During my recent brownbag on TDD one comment was that having a lot of unit tests makes it harder to refactor code. First of all the word refactoris in my opinion misused as much as mocking. There is a difference between refactoring and rewriting. Refactoring means you change the code to be “better” without changing any functionality. Rewriting means you potentially change things completely including changing interfaces in APIs. So first of all, if you refactor your code and that means you have to change your unit tests your unit tests are too tightly coupled with your code. Lesson learned; somebody screwed up when writing the tests in the first place. This happens all the time when you learn TDD. It is just a matter of biting the bullet and learn form the mistake you made.
So back to the original statement; it should really be unit tests makes it harder to rewrite code. Think about it. You want to change an API and some functionality and as a result of that you have to update hundreds of unit tests. That’s a big pain right? But wait… All these tests that now fail means I have manually verify that things I didn’t want to change still works and things I wanted to change are changed to the correct thing. That is all good isn’t it? All the failing unit tests are really like a buddy asking; Did you really want to change this? Is it really a good idea to change this? Consider the alternative with no unit tests… Sure you don’t have to “waste time” updating old unit tests but neither do you know if your code works as expected.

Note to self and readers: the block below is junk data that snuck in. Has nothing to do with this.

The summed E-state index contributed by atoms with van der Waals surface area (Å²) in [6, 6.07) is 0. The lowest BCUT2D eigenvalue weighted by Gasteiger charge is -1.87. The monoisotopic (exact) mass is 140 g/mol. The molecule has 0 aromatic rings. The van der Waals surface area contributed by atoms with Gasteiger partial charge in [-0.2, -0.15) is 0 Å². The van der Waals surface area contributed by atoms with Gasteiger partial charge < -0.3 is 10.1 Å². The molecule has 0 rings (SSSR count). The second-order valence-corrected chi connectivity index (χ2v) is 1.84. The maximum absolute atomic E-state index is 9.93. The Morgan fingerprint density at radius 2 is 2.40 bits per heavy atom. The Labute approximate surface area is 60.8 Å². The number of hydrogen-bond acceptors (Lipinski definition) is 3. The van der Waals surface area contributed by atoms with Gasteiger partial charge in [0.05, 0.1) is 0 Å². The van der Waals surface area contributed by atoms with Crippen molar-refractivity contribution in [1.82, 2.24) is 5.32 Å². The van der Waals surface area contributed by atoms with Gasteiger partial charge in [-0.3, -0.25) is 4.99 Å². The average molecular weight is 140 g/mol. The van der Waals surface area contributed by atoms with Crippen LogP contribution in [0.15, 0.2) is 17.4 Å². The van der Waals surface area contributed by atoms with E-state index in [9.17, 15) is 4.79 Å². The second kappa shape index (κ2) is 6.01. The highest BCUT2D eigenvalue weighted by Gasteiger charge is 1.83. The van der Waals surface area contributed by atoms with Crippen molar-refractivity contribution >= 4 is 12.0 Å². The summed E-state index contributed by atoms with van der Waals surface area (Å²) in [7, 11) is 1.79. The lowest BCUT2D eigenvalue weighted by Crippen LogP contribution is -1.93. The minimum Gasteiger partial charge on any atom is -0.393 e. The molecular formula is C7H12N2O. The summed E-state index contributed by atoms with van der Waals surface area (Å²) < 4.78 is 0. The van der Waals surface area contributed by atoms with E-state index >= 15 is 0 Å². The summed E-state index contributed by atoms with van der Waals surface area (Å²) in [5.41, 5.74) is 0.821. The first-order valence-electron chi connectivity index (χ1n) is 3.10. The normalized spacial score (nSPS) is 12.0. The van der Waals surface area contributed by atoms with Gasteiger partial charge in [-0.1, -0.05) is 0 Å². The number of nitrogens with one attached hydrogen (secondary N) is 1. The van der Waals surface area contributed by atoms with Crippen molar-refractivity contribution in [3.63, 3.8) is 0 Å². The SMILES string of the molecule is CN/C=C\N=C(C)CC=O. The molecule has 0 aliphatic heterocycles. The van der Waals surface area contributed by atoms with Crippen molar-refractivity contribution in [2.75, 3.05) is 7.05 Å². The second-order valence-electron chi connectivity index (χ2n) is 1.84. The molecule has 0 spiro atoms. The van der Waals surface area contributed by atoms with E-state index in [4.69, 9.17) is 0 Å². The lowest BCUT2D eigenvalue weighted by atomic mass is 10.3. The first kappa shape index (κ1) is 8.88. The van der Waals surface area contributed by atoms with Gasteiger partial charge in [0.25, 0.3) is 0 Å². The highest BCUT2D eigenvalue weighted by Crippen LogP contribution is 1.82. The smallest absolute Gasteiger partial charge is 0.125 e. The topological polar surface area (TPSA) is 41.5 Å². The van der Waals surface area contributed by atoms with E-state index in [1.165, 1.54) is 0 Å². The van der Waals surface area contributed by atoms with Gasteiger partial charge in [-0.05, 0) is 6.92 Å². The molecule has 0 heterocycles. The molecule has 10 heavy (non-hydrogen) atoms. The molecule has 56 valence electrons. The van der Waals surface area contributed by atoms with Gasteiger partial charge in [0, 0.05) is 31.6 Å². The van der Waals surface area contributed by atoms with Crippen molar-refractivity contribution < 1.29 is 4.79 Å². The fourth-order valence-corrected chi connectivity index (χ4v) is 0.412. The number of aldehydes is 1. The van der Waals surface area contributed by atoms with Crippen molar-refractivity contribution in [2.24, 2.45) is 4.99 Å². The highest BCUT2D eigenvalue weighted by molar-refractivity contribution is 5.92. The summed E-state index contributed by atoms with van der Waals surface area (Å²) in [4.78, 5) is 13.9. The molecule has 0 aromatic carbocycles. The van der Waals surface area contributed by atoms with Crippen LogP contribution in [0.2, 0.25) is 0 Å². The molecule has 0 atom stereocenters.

So if you’re ending up changing tests when you refactor code; somebody screwed up. And changing unit tests when you rewrite code is a good thing!